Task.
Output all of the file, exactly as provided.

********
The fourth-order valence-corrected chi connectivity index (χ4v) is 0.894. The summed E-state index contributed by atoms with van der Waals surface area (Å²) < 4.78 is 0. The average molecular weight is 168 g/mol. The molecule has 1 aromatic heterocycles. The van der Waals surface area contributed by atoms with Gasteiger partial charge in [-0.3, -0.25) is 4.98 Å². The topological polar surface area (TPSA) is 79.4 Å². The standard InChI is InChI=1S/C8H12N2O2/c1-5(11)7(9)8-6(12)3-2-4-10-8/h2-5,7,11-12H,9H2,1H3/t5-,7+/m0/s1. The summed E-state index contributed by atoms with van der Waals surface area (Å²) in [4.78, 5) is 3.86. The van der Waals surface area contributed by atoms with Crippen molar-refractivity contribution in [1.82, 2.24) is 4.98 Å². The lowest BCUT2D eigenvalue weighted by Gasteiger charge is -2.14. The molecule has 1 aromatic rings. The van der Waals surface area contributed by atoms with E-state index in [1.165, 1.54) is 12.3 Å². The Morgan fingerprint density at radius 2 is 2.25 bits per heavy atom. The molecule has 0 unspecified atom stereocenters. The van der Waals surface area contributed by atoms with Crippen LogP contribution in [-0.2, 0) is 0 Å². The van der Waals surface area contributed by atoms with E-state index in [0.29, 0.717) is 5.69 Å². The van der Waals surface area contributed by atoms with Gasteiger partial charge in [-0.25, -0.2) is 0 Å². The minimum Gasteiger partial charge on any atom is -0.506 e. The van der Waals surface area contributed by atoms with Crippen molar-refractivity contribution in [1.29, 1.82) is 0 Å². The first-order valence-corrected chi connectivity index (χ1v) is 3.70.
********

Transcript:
The fourth-order valence-corrected chi connectivity index (χ4v) is 0.894. The summed E-state index contributed by atoms with van der Waals surface area (Å²) < 4.78 is 0. The average molecular weight is 168 g/mol. The molecule has 1 aromatic heterocycles. The van der Waals surface area contributed by atoms with Gasteiger partial charge in [-0.3, -0.25) is 4.98 Å². The topological polar surface area (TPSA) is 79.4 Å². The standard InChI is InChI=1S/C8H12N2O2/c1-5(11)7(9)8-6(12)3-2-4-10-8/h2-5,7,11-12H,9H2,1H3/t5-,7+/m0/s1. The summed E-state index contributed by atoms with van der Waals surface area (Å²) in [4.78, 5) is 3.86. The van der Waals surface area contributed by atoms with Crippen molar-refractivity contribution in [1.82, 2.24) is 4.98 Å². The lowest BCUT2D eigenvalue weighted by Gasteiger charge is -2.14. The molecule has 1 aromatic rings. The van der Waals surface area contributed by atoms with E-state index in [1.165, 1.54) is 12.3 Å². The Morgan fingerprint density at radius 2 is 2.25 bits per heavy atom. The molecule has 0 unspecified atom stereocenters. The van der Waals surface area contributed by atoms with Crippen LogP contribution in [-0.2, 0) is 0 Å². The van der Waals surface area contributed by atoms with E-state index in [0.29, 0.717) is 5.69 Å². The van der Waals surface area contributed by atoms with Gasteiger partial charge in [-0.25, -0.2) is 0 Å². The minimum Gasteiger partial charge on any atom is -0.506 e. The van der Waals surface area contributed by atoms with Crippen molar-refractivity contribution in [1.29, 1.82) is 0 Å². The first-order valence-corrected chi connectivity index (χ1v) is 3.70.